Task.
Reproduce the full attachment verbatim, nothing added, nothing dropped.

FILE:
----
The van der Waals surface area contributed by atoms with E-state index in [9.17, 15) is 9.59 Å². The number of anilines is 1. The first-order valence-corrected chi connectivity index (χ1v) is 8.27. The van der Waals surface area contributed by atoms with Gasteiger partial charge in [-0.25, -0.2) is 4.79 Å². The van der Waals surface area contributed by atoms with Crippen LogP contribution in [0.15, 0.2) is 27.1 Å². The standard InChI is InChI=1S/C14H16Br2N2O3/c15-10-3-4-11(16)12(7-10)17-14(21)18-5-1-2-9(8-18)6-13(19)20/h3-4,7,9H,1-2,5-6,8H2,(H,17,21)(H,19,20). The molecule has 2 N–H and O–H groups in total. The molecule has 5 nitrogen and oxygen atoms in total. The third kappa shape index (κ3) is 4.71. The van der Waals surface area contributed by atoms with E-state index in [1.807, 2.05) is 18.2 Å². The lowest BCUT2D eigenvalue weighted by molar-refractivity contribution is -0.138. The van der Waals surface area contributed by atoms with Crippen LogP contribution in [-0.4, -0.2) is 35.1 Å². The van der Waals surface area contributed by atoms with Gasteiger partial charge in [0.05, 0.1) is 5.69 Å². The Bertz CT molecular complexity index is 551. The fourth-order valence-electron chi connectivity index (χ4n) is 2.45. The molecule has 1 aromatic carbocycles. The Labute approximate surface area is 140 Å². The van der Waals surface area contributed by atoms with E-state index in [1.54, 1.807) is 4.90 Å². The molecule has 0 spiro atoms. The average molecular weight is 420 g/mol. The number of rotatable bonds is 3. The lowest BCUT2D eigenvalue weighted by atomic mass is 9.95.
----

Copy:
The van der Waals surface area contributed by atoms with E-state index in [9.17, 15) is 9.59 Å². The number of anilines is 1. The first-order valence-corrected chi connectivity index (χ1v) is 8.27. The van der Waals surface area contributed by atoms with Gasteiger partial charge in [-0.25, -0.2) is 4.79 Å². The van der Waals surface area contributed by atoms with Crippen LogP contribution in [0.15, 0.2) is 27.1 Å². The standard InChI is InChI=1S/C14H16Br2N2O3/c15-10-3-4-11(16)12(7-10)17-14(21)18-5-1-2-9(8-18)6-13(19)20/h3-4,7,9H,1-2,5-6,8H2,(H,17,21)(H,19,20). The molecule has 2 N–H and O–H groups in total. The molecule has 5 nitrogen and oxygen atoms in total. The third kappa shape index (κ3) is 4.71. The van der Waals surface area contributed by atoms with E-state index in [1.807, 2.05) is 18.2 Å². The lowest BCUT2D eigenvalue weighted by molar-refractivity contribution is -0.138. The van der Waals surface area contributed by atoms with Crippen LogP contribution in [-0.4, -0.2) is 35.1 Å². The van der Waals surface area contributed by atoms with Gasteiger partial charge in [0.05, 0.1) is 5.69 Å². The Bertz CT molecular complexity index is 551. The fourth-order valence-electron chi connectivity index (χ4n) is 2.45. The molecule has 1 aromatic carbocycles. The Labute approximate surface area is 140 Å². The van der Waals surface area contributed by atoms with E-state index in [1.54, 1.807) is 4.90 Å². The molecule has 0 spiro atoms. The average molecular weight is 420 g/mol. The number of rotatable bonds is 3. The lowest BCUT2D eigenvalue weighted by atomic mass is 9.95.